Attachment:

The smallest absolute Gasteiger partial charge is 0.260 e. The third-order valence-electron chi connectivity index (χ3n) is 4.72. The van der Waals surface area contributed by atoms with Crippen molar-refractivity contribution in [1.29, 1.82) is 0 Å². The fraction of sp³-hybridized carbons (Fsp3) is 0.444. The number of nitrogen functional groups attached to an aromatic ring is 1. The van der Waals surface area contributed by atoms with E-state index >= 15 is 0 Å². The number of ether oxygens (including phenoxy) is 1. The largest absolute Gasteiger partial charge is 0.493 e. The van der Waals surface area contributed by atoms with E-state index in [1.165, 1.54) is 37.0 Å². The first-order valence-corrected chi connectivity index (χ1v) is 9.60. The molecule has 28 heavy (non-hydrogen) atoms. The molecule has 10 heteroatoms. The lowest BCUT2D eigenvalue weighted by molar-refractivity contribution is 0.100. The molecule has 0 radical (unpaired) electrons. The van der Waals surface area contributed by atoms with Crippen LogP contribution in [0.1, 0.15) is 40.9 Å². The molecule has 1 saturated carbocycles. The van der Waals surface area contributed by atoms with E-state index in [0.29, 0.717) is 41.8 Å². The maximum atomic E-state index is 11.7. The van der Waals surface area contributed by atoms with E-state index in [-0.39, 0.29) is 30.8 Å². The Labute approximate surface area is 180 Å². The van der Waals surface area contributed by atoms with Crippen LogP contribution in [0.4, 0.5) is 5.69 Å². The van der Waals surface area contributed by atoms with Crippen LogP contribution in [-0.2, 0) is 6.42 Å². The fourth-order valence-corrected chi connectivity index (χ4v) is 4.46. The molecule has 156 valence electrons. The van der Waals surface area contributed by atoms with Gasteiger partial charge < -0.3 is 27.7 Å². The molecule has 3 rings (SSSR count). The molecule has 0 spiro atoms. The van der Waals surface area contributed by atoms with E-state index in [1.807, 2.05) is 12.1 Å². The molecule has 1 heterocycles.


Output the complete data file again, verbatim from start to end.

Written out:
The smallest absolute Gasteiger partial charge is 0.260 e. The third-order valence-electron chi connectivity index (χ3n) is 4.72. The van der Waals surface area contributed by atoms with Crippen molar-refractivity contribution in [1.29, 1.82) is 0 Å². The fraction of sp³-hybridized carbons (Fsp3) is 0.444. The number of nitrogen functional groups attached to an aromatic ring is 1. The van der Waals surface area contributed by atoms with E-state index >= 15 is 0 Å². The number of ether oxygens (including phenoxy) is 1. The largest absolute Gasteiger partial charge is 0.493 e. The van der Waals surface area contributed by atoms with E-state index in [1.165, 1.54) is 37.0 Å². The first-order valence-corrected chi connectivity index (χ1v) is 9.60. The molecule has 28 heavy (non-hydrogen) atoms. The molecule has 10 heteroatoms. The lowest BCUT2D eigenvalue weighted by molar-refractivity contribution is 0.100. The molecule has 0 radical (unpaired) electrons. The van der Waals surface area contributed by atoms with Crippen LogP contribution in [0.1, 0.15) is 40.9 Å². The molecule has 1 saturated carbocycles. The van der Waals surface area contributed by atoms with E-state index in [0.29, 0.717) is 41.8 Å². The maximum atomic E-state index is 11.7. The van der Waals surface area contributed by atoms with E-state index in [-0.39, 0.29) is 30.8 Å². The Labute approximate surface area is 180 Å². The van der Waals surface area contributed by atoms with Crippen LogP contribution in [0.4, 0.5) is 5.69 Å². The van der Waals surface area contributed by atoms with Crippen LogP contribution in [-0.2, 0) is 6.42 Å². The fourth-order valence-corrected chi connectivity index (χ4v) is 4.46. The molecule has 156 valence electrons. The van der Waals surface area contributed by atoms with Gasteiger partial charge < -0.3 is 27.7 Å². The molecule has 3 rings (SSSR count). The molecule has 0 spiro atoms. The van der Waals surface area contributed by atoms with E-state index in [1.807, 2.05) is 12.1 Å². The molecule has 1 heterocycles.